Betty Boop & a Harlem singer named Baby Esther
I was surprised to see so many Betty Boop figurines at auction again. The week before, tons of them were spread out on more than a half-dozen tables at the same auction house but in another room.
And here they were again, not as many but all in foam boxes and in pristine condition. A few of them were actually pretty nice – even though I’m not a Betty Boop fan.
“Lots of people collect Betty Boop,” my auction buddy Janet texted me when I told her that I bought one of them (checking eBay, I saw that it sold for a nifty price). Betty seems to be undergoing a resurgence these days, with a new online cartoon, dresses and a red lipstick inspired by her and a play in California that features an African American Betty.
At the auction, Betty posed as a blues singer, painted her toenails, wore a red hat (as a member of the Red Hat Society), showed her patriotism in a red/white/blue outfit and stood over a sidewalk heat vent à la Marilyn Monroe in the “The Seven Year Itch”. All the figurines were produced for the Danbury Mint.
Seeing so many Betty Boops got me to thinking about where this very popular character with the over-sized head, tiny body and annoyingly squeaky voice came from. I was surprised to learn that her origin was not very straight-forward.
Betty Boop first appeared in 1930 as a human-like French poodle-sidekick of another cartoon character. Within a year, she had been transformed into a female character (with the help of several other cartoonists); her floppy ears became earrings and her nose was altered. This new character was drawn as a sexy 1920s flapper with her own unique style (and appeared in cartoons that were as racially stereotypical as just about everything else in its day).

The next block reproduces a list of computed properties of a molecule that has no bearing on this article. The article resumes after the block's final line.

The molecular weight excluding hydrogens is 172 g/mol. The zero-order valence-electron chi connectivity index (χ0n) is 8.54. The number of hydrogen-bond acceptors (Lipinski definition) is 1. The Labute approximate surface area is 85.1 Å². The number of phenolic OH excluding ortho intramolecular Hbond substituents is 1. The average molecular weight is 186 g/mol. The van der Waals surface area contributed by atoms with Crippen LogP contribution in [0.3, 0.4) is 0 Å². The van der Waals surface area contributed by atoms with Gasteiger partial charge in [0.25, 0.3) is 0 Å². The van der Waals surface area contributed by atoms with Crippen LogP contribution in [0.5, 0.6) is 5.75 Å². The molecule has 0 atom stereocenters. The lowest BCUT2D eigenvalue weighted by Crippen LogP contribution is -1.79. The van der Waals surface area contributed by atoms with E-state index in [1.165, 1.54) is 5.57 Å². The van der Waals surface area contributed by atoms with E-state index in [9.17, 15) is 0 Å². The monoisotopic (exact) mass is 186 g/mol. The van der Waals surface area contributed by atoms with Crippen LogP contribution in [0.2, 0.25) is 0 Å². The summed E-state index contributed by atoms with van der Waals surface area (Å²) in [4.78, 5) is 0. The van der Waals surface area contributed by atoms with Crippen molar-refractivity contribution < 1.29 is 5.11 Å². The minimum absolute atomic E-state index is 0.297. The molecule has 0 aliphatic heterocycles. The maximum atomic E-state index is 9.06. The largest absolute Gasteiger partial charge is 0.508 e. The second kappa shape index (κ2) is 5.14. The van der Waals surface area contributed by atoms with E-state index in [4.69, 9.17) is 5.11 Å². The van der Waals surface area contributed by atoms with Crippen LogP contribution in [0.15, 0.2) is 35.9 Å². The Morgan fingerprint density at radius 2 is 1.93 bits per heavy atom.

She was a caricature of Kane, a white singer and actress who used the phrase “Boop-oop-a-doop” in several of her songs, including the famous “I Wanna Be Loved By You” in 1928. Betty Boop also sang it in Fleischer’s cartoons. You can hear her singing it here in “Betty Boop: ‘Boop-Oop-A-Doop'” (at 5:10 into the cartoon).
Kane had heard Baby Esther sing at the Cotton Club in Harlem. Esther – whose birth name was Gertrude Saunders – was a regular performer there, delighting audiences with her baby singing voice. She interjected several scat phrases in her songs, including “Boo-Boo-Boo,” “Doo-Doo-Doo” and “Wha-Da-Da.”
I could find very little information about Baby Esther, whose name seemed to have surfaced when Kane sued Fleischer and Paramount Publix Corp. for $250,000 in 1932, accusing them of making money off her image.
Baby Esther’s manager Lou Walton testified that he taught her how to combine the boop and doop in a scat, creating “Boop-oop-a-doop,” and that he had taken Kane to see Baby Esther perform before Kane introduced the phrase in her own songs. He also offered a film of Baby Esther singing and scatting. Kane lost the case in 1934, but she would continue to be seen as the Betty Boop model.
Baby Esther apparently did not appear at trial, and she never sued, although she probably would’ve had a better case. The Afro-American newspaper suggested in 1934 that she should. But this was 1930s America, and it would’ve been tough for her to win.
Although Baby Esther is largely forgotten and rarely mentioned in the same sentence with Betty Boop, one jazz scholar has likened her to Betty’s “black grandmother in her background.” She would appear to be closer to the black grandmother with the passing-for-white granddaughter who didn’t want her white friends to know her background.
Here are some Betty Boop figurines from the auction: